In general, commercial lagers brewed in the United States spend seven days in primary fermentation and three to six weeks in lagering. The world’s best-selling lager spends around three weeks lagering, and the Rocky Mountain classic from Golden sits in the lagering tank for six weeks. Some beers do benefit from longer aging periods, especially stronger beers. Doppelbocks typically lager for well over two months. Strong beers mellow over time — obvious flavors that are present when the beer is young slowly meld into a complex palate of intriguing, hard-to-describe flavors.
There are some new ideas that allow brewers to lager their beers for a shorter time without significantly affecting flavor. However, to appreciate these ideas it is important to acknowledge one very important fact. Commercial brewers are in business to make money. This does not mean that commercial brewers do not care about the rich traditions of brewing or that commercial brewers will do anything to their beer to make more money — it is simply the fact of doing business. Unfortunately, some craft brewers have not accepted this fact and have lost a lot of money brewing excellent beers that could not sell for enough money to be profitable. Luckily, homebrewers do not have this problem!
As it pertains to this question, commercial brewers will not age their beer one day longer unless they feel it does something beneficial to their beer that can be used to help the business. Flavor complexity, shelf life, consistency, and marketing pizzazz are reasons a brewery may change its lagering time. What if lagering times could be reduced without negatively affecting the business of brewing? This would increase production capacity without any extra fermentation or lagering tank capacity — not a bad deal.
Time saver number one: In recent years some lager brewers have begun warming the beer between fermentation and lagering, usually from about 50° to 70° F. This process accelerates the conversion of alpha-acetolactate (a compound normally secreted by yeast) to diacetyl and also accelerates the uptake of diacetyl by yeast. Diacetyl reduction is one of the key objectives of lagering, so this technique is used by many brewers, especially brewers in Germany, where this idea originated.
This technique does not make the beer fruity, because fermentation is complete and the yeast have produced all of their fermentation aromas. Many commercial brewers can’t easily employ this method because their cellars are not designed to warm beer; they are designed to keep it cold. Homebrewers, on the other hand, can easily change beer temperature by simply moving it across the house!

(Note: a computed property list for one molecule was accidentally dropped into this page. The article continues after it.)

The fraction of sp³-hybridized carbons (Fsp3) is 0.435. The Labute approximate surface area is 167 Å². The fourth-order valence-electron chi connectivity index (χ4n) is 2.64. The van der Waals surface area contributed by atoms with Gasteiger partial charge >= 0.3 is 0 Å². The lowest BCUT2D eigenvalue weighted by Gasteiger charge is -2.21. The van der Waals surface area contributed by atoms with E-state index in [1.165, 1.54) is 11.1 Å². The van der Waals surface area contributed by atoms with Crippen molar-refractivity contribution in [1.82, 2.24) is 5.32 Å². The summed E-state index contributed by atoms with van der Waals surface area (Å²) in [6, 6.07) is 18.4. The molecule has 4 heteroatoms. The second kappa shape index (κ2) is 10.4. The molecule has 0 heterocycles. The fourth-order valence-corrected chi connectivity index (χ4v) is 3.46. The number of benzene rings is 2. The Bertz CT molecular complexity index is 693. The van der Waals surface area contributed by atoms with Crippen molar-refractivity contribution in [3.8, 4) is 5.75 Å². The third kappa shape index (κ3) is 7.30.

To try this method ferment the lager at 50° F, rack the beer to the secondary, and move it to a room temperature area for two to three days. Then chill the beer to 32° to 40° F for lagering. Two weeks of lagering should be long enough for lighter lagers such as pils and helles.
Time saver number two: Yeast contact is a good thing. The key to flavor maturation is yeast. Increasing the contact between yeast and the compounds they are modifying can reduce lagering times. Some people think beechwood chips are just for marketing, but in reality they are a traditional method of improving lager times. Oddly enough, they are such a pain to handle that very few breweries in the world continue this tradition (chip trivia: most American lager brewers in the 1800s used "chip tanks" for lagering).
Another way to increase yeast contact with beer is to use non-flocculent yeast. Although this makes clarification difficult, it does accelerate the aging process. With modern centrifuge technology the clarification issue is less important. After the beer is properly aged, the yeast is removed using centrifugation. This method cannot be practiced at home because a pilot centrifuge costs about $70,000. Sorry!
Time saver number three: The most modern lagering technique combines warming beer to convert alpha-acetolactate to diacetyl and a high yeast-to-beer concentration. First comes centrifuge, then pasteurization. The beer is recirculated through a column filled with yeast for rapid "aging" then filtered. The result is continuous lagering. It reduces lagering time from weeks to about a quarter of a day! Warning: Do not try this at home.
My advice to homebrewers is to be patient. These time-saving methods were designed to improve profitability. The best that these methods will do is make a more profitable beer with as little flavor change as possible. Taste your beer during lagering and stop lagering when your palate tells you the beer is ready to bottle.
Mr. Wizard, BYO's resident expert, is a leading authority in homebrewing whose identity, like the identity of all superheroes, must be kept confidential.